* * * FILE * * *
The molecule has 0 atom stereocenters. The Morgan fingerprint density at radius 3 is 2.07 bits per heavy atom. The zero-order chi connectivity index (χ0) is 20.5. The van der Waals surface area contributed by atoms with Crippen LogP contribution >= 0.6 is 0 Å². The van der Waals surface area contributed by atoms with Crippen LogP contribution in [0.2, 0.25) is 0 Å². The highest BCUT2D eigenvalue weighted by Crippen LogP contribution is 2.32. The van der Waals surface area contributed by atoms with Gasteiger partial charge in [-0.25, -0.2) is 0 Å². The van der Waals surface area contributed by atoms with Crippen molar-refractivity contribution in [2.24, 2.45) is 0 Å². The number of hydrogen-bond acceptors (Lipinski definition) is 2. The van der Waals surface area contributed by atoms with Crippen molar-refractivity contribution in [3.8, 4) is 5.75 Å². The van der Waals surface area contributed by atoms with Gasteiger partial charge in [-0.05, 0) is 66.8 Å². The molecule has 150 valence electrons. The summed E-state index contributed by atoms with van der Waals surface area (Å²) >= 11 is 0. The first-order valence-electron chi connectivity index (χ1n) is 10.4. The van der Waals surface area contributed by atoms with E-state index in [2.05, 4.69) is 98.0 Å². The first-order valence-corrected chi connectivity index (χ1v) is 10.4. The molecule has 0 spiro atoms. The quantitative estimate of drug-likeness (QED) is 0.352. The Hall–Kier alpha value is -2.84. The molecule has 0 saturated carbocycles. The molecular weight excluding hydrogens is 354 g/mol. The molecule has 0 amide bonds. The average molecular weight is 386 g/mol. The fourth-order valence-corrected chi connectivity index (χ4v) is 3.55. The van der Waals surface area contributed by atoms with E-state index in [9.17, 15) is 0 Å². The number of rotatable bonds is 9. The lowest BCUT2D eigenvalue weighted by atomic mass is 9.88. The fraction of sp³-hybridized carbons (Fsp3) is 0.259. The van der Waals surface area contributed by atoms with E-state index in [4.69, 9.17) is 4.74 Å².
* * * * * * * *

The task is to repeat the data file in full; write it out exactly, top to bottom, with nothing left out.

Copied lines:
The molecule has 0 atom stereocenters. The Morgan fingerprint density at radius 3 is 2.07 bits per heavy atom. The zero-order chi connectivity index (χ0) is 20.5. The van der Waals surface area contributed by atoms with Crippen LogP contribution >= 0.6 is 0 Å². The van der Waals surface area contributed by atoms with Crippen LogP contribution in [0.2, 0.25) is 0 Å². The highest BCUT2D eigenvalue weighted by Crippen LogP contribution is 2.32. The van der Waals surface area contributed by atoms with Gasteiger partial charge in [-0.25, -0.2) is 0 Å². The van der Waals surface area contributed by atoms with Crippen molar-refractivity contribution in [2.24, 2.45) is 0 Å². The number of hydrogen-bond acceptors (Lipinski definition) is 2. The van der Waals surface area contributed by atoms with Crippen molar-refractivity contribution in [3.8, 4) is 5.75 Å². The van der Waals surface area contributed by atoms with Gasteiger partial charge in [-0.05, 0) is 66.8 Å². The molecule has 150 valence electrons. The summed E-state index contributed by atoms with van der Waals surface area (Å²) >= 11 is 0. The first-order valence-electron chi connectivity index (χ1n) is 10.4. The van der Waals surface area contributed by atoms with E-state index in [2.05, 4.69) is 98.0 Å². The first-order valence-corrected chi connectivity index (χ1v) is 10.4. The molecule has 0 spiro atoms. The quantitative estimate of drug-likeness (QED) is 0.352. The Hall–Kier alpha value is -2.84. The molecule has 0 saturated carbocycles. The molecular weight excluding hydrogens is 354 g/mol. The molecule has 0 amide bonds. The average molecular weight is 386 g/mol. The fourth-order valence-corrected chi connectivity index (χ4v) is 3.55. The van der Waals surface area contributed by atoms with E-state index in [9.17, 15) is 0 Å². The number of rotatable bonds is 9. The lowest BCUT2D eigenvalue weighted by atomic mass is 9.88. The fraction of sp³-hybridized carbons (Fsp3) is 0.259. The van der Waals surface area contributed by atoms with E-state index in [4.69, 9.17) is 4.74 Å².